Privately Run Medicare Plans are Really Expensive

For indispensable reporting on the coronavirus crisis, the election, and more, subscribe to the Mother Jones Daily newsletter.


Austin Frakt draws my attention today to a new article about the administrative costs of Medicare. Exciting stuff! Long story short, Kip Sullivan of the Minnesota chapter of Physicians for a National Health Program wants everyone to understand just what’s involved in figuring out the true administrative costs of Medicare. The cost of collecting payroll taxes is one frequently overlooked element, for example. More interestingly, though, there’s a large and growing gap between the overhead calculations of the Medicare Trustees and those of the National Health Expenditure Accounts. Why is that?

According to Sullivan, the Treasury’s calculation of administrative costs does not include those incurred by Medicare Advantage and private, Part D (drug) plans….The trustees’ and NHEA measures were fairly close until the 1980s. Then they diverged as enrollment grew in Medicare Advantage and its predecessor programs. In 2006, Part D drug plans became available and the two types of administrative costs diverged further still. As traditional Medicare’s administrative costs went down, those of private plans grew.

The chart below shows what happened. When Medicare was run traditionally, overhead was fairly low and getting lower (dashed blue line). Then private plans were introduced and total overhead costs started to flatten (black line). By 1997, total overhead was about 1.4 percentage points higher than traditional Medicare alone. In that year, Medicare Advantage was introduced, and by 2005 the gap had widened to 2.1 percentage points. Then privately run prescription drug plans were introduced, and now the gap is 4.5 percentage points.

In the case of prescription drugs, it’s possible that higher overhead is justified by the lower overall program costs we get from having a lot of competing plans. In the case of Medicare Advantage, it’s just pure waste. We have higher overhead and higher overall costs, with very little benefit to show for it. As Sullivan says, this should “long ago have triggered inquiries within Congress and the US health policy community as to whether the higher administrative costs associated with the growing privatization of Medicare are justified.”

DEMOCRACY DOES NOT EXIST...

without free and fair elections, a vigorous free press, and engaged citizens to reclaim power from those who abuse it.

In this election year unlike any other—against a backdrop of a pandemic, an economic crisis, racial reckoning, and so much daily crazy—Mother Jones' journalism is driven by one simple question: Will America will move closer to, or further from, justice and equity in the years to come?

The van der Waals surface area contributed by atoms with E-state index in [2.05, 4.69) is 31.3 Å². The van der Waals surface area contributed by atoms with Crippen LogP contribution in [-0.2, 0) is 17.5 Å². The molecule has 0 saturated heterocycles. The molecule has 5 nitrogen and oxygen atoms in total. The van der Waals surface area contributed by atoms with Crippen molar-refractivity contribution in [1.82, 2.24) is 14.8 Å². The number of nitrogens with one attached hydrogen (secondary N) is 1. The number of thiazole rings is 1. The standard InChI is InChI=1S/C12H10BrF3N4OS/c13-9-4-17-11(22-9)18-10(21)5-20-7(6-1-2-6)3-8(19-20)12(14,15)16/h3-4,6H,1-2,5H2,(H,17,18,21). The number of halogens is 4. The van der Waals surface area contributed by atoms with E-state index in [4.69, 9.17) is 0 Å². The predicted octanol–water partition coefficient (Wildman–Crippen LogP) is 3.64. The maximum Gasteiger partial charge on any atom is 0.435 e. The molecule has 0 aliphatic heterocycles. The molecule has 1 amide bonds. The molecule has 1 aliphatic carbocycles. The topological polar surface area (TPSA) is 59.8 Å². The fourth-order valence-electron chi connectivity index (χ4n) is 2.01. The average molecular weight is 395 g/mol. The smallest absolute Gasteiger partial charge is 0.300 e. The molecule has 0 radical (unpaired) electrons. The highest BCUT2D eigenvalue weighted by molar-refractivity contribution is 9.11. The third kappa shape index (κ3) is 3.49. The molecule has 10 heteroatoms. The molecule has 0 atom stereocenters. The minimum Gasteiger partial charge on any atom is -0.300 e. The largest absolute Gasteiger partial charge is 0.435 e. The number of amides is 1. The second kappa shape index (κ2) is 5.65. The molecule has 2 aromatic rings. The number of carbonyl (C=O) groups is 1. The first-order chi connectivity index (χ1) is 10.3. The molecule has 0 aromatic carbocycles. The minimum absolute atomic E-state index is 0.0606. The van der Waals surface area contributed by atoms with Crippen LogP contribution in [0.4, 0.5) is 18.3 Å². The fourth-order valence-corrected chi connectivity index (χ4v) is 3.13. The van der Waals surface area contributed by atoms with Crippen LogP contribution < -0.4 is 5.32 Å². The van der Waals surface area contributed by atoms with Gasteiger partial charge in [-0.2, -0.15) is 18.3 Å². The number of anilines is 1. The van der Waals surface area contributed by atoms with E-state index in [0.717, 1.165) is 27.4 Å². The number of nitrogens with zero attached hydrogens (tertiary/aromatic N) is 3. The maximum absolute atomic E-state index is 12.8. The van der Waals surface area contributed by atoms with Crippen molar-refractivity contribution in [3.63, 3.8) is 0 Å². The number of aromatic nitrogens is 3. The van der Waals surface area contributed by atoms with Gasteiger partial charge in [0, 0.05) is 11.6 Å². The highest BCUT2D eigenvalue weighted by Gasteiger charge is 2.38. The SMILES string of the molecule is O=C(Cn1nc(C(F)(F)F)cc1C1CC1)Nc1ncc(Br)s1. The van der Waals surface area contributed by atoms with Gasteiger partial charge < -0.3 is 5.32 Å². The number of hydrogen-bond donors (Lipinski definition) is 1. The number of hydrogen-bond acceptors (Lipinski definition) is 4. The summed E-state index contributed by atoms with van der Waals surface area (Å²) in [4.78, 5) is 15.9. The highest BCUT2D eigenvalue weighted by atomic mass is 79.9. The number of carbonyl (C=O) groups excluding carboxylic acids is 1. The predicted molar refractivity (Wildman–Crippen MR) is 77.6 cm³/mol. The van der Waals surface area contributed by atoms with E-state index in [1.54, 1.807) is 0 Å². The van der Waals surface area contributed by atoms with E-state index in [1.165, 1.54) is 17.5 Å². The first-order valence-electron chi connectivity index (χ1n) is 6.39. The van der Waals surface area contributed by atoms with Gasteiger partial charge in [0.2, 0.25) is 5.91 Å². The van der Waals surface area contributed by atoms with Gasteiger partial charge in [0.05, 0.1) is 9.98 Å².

If you're able to, please join us in this mission with a donation today. Our reporting right now is focused on voting rights and election security, corruption, disinformation, racial and gender equity, and the climate crisis. We can’t do it without the support of readers like you, and we need to give it everything we've got between now and November. Thank you.

DEMOCRACY DOES NOT EXIST...

without free and fair elections, a vigorous free press, and engaged citizens to reclaim power from those who abuse it.

In this election year unlike any other—against a backdrop of a pandemic, an economic crisis, racial reckoning, and so much daily crazy—Mother Jones' journalism is driven by one simple question: Will America will move closer to, or further from, justice and equity in the years to come?

If you're able to, please join us in this mission with a donation today. Our reporting right now is focused on voting rights and election security, corruption, disinformation, racial and gender equity, and the climate crisis. We can’t do it without the support of readers like you, and we need to give it everything we've got between now and November. Thank you.

We Recommend

Latest

Sign up for our newsletters

Subscribe and we'll send Mother Jones straight to your inbox.

Get our award-winning magazine

Save big on a full year of investigations, ideas, and insights.

Subscribe

Support our journalism

Help Mother Jones' reporters dig deep with a tax-deductible donation.

Donate